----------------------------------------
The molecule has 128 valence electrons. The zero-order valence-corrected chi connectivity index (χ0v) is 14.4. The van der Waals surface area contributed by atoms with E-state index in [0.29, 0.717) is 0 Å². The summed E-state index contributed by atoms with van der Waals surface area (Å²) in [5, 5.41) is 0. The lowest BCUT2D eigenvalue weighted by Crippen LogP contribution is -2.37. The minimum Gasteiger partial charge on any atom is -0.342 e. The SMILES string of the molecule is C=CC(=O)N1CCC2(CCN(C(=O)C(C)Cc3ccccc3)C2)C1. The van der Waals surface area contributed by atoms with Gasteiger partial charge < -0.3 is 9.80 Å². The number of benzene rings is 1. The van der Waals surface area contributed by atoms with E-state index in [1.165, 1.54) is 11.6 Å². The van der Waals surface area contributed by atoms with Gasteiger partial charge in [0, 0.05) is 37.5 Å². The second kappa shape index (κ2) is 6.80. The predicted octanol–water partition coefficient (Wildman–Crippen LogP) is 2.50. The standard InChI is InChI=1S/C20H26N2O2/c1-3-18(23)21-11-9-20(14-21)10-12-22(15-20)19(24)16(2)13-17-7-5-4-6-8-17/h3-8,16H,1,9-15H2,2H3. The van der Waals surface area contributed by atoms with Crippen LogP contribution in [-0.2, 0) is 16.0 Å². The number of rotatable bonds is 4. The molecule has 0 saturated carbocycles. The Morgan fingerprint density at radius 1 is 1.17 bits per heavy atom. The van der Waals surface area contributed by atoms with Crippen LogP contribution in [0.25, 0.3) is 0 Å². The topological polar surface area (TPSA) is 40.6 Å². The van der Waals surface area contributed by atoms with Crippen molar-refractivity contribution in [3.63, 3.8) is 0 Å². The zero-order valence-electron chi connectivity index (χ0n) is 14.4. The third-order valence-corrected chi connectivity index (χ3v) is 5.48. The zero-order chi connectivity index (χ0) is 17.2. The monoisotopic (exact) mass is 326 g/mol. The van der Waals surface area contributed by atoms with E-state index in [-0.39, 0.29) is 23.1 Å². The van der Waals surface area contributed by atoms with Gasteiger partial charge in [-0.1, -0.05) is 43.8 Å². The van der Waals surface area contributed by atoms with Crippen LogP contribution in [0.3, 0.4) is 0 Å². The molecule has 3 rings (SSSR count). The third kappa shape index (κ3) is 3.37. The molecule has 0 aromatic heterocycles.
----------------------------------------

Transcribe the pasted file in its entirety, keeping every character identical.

The molecule has 128 valence electrons. The zero-order valence-corrected chi connectivity index (χ0v) is 14.4. The van der Waals surface area contributed by atoms with E-state index in [0.29, 0.717) is 0 Å². The summed E-state index contributed by atoms with van der Waals surface area (Å²) in [5, 5.41) is 0. The lowest BCUT2D eigenvalue weighted by Crippen LogP contribution is -2.37. The minimum Gasteiger partial charge on any atom is -0.342 e. The SMILES string of the molecule is C=CC(=O)N1CCC2(CCN(C(=O)C(C)Cc3ccccc3)C2)C1. The van der Waals surface area contributed by atoms with Gasteiger partial charge < -0.3 is 9.80 Å². The number of benzene rings is 1. The van der Waals surface area contributed by atoms with E-state index in [1.165, 1.54) is 11.6 Å². The van der Waals surface area contributed by atoms with Gasteiger partial charge in [0, 0.05) is 37.5 Å². The second kappa shape index (κ2) is 6.80. The predicted octanol–water partition coefficient (Wildman–Crippen LogP) is 2.50. The standard InChI is InChI=1S/C20H26N2O2/c1-3-18(23)21-11-9-20(14-21)10-12-22(15-20)19(24)16(2)13-17-7-5-4-6-8-17/h3-8,16H,1,9-15H2,2H3. The van der Waals surface area contributed by atoms with Crippen LogP contribution in [-0.2, 0) is 16.0 Å². The number of rotatable bonds is 4. The molecule has 0 saturated carbocycles. The Morgan fingerprint density at radius 1 is 1.17 bits per heavy atom. The van der Waals surface area contributed by atoms with Crippen LogP contribution in [0.25, 0.3) is 0 Å². The topological polar surface area (TPSA) is 40.6 Å². The van der Waals surface area contributed by atoms with Crippen molar-refractivity contribution in [3.63, 3.8) is 0 Å². The zero-order valence-electron chi connectivity index (χ0n) is 14.4. The third-order valence-corrected chi connectivity index (χ3v) is 5.48. The zero-order chi connectivity index (χ0) is 17.2. The monoisotopic (exact) mass is 326 g/mol. The van der Waals surface area contributed by atoms with E-state index in [-0.39, 0.29) is 23.1 Å². The van der Waals surface area contributed by atoms with Gasteiger partial charge in [-0.1, -0.05) is 43.8 Å². The van der Waals surface area contributed by atoms with Crippen LogP contribution in [0.3, 0.4) is 0 Å². The molecule has 3 rings (SSSR count). The third kappa shape index (κ3) is 3.37. The molecule has 0 aromatic heterocycles.